There is always going to be points and counter points and hypothesis galore in any kind of market. This is just one more. In my eyes, he's capitalizing off of being right....once before and milking it out. Is there logical sense that draws his conclusions? Sure. But you could easily make an argument to swing the other way and create 12 steps that knock his out of the water.

    Even if the economy sucks for a year and a half, many would view it as an opportunity to invest and we'd spring right back up in the end. It's how we're built, and there will always be cycles.
    Perhaps, but our pattern of deficit spending is just not sustainable long term. At some point, we are going to have to collectively make some hard choices.

  13. #13
    Damage your reputation seenbad's Avatar
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    11.30.17 @ 06:15 PM
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    like?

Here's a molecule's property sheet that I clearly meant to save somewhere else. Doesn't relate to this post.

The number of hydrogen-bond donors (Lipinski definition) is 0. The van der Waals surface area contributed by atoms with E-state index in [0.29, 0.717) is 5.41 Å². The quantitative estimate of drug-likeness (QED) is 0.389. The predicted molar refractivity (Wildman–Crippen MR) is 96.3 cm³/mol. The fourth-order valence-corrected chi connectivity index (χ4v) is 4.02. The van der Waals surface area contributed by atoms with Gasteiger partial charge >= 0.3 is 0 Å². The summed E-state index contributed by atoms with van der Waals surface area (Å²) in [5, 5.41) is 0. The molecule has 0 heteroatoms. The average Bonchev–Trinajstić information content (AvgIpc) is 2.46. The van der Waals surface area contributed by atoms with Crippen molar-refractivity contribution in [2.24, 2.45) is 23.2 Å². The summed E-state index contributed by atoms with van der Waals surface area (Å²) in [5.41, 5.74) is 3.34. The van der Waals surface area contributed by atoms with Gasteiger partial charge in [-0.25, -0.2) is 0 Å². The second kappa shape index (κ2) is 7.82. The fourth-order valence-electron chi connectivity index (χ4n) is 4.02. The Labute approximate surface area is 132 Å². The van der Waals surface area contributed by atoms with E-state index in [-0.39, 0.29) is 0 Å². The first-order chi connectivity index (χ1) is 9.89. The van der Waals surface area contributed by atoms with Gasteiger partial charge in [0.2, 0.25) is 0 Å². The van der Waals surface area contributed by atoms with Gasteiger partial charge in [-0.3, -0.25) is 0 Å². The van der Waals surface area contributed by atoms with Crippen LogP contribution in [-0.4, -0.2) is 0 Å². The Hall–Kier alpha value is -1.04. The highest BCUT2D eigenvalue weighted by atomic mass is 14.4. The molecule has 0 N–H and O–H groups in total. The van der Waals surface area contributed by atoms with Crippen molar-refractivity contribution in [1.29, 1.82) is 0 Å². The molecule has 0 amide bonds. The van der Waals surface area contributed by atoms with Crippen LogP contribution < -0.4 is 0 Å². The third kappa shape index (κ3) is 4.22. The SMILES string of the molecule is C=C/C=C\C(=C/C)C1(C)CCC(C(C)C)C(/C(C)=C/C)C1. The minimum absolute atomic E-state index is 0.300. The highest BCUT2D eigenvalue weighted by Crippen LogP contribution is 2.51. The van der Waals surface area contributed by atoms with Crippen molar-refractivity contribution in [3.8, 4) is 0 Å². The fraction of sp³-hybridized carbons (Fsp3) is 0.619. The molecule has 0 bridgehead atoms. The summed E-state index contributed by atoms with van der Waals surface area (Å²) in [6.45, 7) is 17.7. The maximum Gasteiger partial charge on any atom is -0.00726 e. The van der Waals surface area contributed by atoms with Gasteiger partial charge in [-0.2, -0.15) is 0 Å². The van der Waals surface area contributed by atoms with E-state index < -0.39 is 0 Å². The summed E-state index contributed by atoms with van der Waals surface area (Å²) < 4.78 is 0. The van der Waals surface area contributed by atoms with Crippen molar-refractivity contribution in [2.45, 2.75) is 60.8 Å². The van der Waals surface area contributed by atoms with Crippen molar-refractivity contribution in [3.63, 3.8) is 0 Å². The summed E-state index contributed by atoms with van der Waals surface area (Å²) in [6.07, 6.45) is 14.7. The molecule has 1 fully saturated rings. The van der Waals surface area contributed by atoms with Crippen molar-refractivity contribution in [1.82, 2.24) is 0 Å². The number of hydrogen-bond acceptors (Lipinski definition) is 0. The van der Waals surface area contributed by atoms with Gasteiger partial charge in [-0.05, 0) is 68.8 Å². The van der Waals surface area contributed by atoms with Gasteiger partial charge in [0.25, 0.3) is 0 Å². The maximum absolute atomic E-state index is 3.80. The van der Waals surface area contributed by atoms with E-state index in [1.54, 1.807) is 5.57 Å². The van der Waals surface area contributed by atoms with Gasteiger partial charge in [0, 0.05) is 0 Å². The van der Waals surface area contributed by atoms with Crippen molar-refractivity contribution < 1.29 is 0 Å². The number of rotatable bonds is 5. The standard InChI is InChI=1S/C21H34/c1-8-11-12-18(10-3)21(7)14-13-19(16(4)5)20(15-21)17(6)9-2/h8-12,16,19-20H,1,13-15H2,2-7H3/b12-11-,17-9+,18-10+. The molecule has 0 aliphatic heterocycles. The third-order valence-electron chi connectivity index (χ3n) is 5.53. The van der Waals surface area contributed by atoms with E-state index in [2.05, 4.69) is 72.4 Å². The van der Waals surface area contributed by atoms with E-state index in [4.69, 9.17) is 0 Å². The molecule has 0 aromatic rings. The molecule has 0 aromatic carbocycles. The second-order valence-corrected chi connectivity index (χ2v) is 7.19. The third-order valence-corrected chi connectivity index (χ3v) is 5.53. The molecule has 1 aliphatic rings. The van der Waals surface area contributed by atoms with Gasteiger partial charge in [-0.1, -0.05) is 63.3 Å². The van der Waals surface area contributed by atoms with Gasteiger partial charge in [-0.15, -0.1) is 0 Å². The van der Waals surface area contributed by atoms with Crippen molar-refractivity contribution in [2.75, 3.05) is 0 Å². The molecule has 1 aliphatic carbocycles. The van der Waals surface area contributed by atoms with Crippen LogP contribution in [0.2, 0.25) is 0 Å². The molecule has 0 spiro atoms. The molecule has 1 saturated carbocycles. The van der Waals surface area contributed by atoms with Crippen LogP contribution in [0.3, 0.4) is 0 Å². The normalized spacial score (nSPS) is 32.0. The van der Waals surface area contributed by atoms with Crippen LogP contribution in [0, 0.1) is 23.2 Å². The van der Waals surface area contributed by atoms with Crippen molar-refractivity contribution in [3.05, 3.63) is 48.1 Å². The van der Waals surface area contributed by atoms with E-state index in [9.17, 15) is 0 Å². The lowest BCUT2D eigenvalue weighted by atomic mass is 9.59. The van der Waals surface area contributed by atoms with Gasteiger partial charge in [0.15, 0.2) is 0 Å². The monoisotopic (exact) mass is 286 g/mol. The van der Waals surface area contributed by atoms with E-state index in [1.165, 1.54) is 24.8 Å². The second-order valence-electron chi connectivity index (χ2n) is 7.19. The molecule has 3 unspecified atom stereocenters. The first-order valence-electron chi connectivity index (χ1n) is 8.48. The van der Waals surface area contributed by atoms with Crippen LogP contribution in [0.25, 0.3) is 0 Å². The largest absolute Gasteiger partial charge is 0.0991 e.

sheepa latta peepah dabba looka foh a moopy

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  14. #14
    Atomic Punk MikeL's Avatar
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    Quote Originally Posted by seenbad View Post
    like?
    Like whether we acquiesce to China welcoming Taiwan home, for instance.

  15. #15
    On Fire SecretWind's Avatar
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    Quote Originally Posted by Guitar Shark View Post
    Perhaps, but our pattern of deficit spending is just not sustainable long term. At some point, we are going to have to collectively make some hard choices.
    Agree with Seenbad's original post, and yours as well. It seems logical that sooner or later the spending and credit habits of US society as a whole will have to change. A major paradigm shift, I guess. Probably won't happen overnight.

    But what do I know...I'm not an economist. However, I'm always skeptical reading these types of 'doomsday' predictions.